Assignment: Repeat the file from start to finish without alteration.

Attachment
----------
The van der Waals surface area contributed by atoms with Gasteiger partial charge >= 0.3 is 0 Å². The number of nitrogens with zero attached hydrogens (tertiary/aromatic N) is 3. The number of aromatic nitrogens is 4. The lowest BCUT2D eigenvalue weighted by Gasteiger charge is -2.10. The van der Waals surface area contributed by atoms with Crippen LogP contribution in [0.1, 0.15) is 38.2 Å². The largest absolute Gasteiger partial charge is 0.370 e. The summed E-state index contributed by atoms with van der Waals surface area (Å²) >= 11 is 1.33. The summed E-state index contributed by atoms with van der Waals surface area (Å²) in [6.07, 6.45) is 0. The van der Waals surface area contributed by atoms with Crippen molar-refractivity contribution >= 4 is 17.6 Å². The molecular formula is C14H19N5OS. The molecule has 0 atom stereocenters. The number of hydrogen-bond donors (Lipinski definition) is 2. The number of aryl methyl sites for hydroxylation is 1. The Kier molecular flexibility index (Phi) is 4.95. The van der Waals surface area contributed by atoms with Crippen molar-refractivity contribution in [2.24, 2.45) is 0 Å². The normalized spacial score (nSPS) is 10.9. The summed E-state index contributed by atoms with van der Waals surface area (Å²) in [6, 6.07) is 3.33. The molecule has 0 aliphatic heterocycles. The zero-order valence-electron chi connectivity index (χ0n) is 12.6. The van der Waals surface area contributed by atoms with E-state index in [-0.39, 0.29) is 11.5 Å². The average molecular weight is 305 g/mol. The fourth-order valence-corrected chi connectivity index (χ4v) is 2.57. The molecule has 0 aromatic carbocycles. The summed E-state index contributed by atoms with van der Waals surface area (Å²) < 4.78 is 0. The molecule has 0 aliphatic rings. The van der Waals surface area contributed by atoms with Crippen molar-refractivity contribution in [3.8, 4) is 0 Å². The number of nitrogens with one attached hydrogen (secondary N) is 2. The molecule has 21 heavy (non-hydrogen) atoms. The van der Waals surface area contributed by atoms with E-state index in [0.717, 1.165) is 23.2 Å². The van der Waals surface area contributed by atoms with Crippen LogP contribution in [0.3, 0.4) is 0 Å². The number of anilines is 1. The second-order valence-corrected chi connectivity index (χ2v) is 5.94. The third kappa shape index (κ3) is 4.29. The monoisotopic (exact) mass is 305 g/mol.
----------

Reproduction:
The van der Waals surface area contributed by atoms with Gasteiger partial charge >= 0.3 is 0 Å². The number of nitrogens with zero attached hydrogens (tertiary/aromatic N) is 3. The number of aromatic nitrogens is 4. The lowest BCUT2D eigenvalue weighted by Gasteiger charge is -2.10. The van der Waals surface area contributed by atoms with Crippen LogP contribution in [0.1, 0.15) is 38.2 Å². The largest absolute Gasteiger partial charge is 0.370 e. The summed E-state index contributed by atoms with van der Waals surface area (Å²) >= 11 is 1.33. The summed E-state index contributed by atoms with van der Waals surface area (Å²) in [6.07, 6.45) is 0. The van der Waals surface area contributed by atoms with Crippen molar-refractivity contribution >= 4 is 17.6 Å². The molecular formula is C14H19N5OS. The molecule has 0 atom stereocenters. The number of hydrogen-bond donors (Lipinski definition) is 2. The number of aryl methyl sites for hydroxylation is 1. The Kier molecular flexibility index (Phi) is 4.95. The van der Waals surface area contributed by atoms with Crippen molar-refractivity contribution in [2.24, 2.45) is 0 Å². The normalized spacial score (nSPS) is 10.9. The summed E-state index contributed by atoms with van der Waals surface area (Å²) in [6, 6.07) is 3.33. The molecule has 0 aliphatic heterocycles. The zero-order valence-electron chi connectivity index (χ0n) is 12.6. The van der Waals surface area contributed by atoms with E-state index in [-0.39, 0.29) is 11.5 Å². The average molecular weight is 305 g/mol. The fourth-order valence-corrected chi connectivity index (χ4v) is 2.57. The molecule has 0 aromatic carbocycles. The summed E-state index contributed by atoms with van der Waals surface area (Å²) < 4.78 is 0. The molecule has 0 aliphatic rings. The van der Waals surface area contributed by atoms with Crippen molar-refractivity contribution in [3.8, 4) is 0 Å². The number of nitrogens with one attached hydrogen (secondary N) is 2. The molecule has 21 heavy (non-hydrogen) atoms. The van der Waals surface area contributed by atoms with E-state index in [0.717, 1.165) is 23.2 Å². The van der Waals surface area contributed by atoms with Crippen LogP contribution in [0.3, 0.4) is 0 Å². The number of anilines is 1. The second-order valence-corrected chi connectivity index (χ2v) is 5.94. The third kappa shape index (κ3) is 4.29. The monoisotopic (exact) mass is 305 g/mol.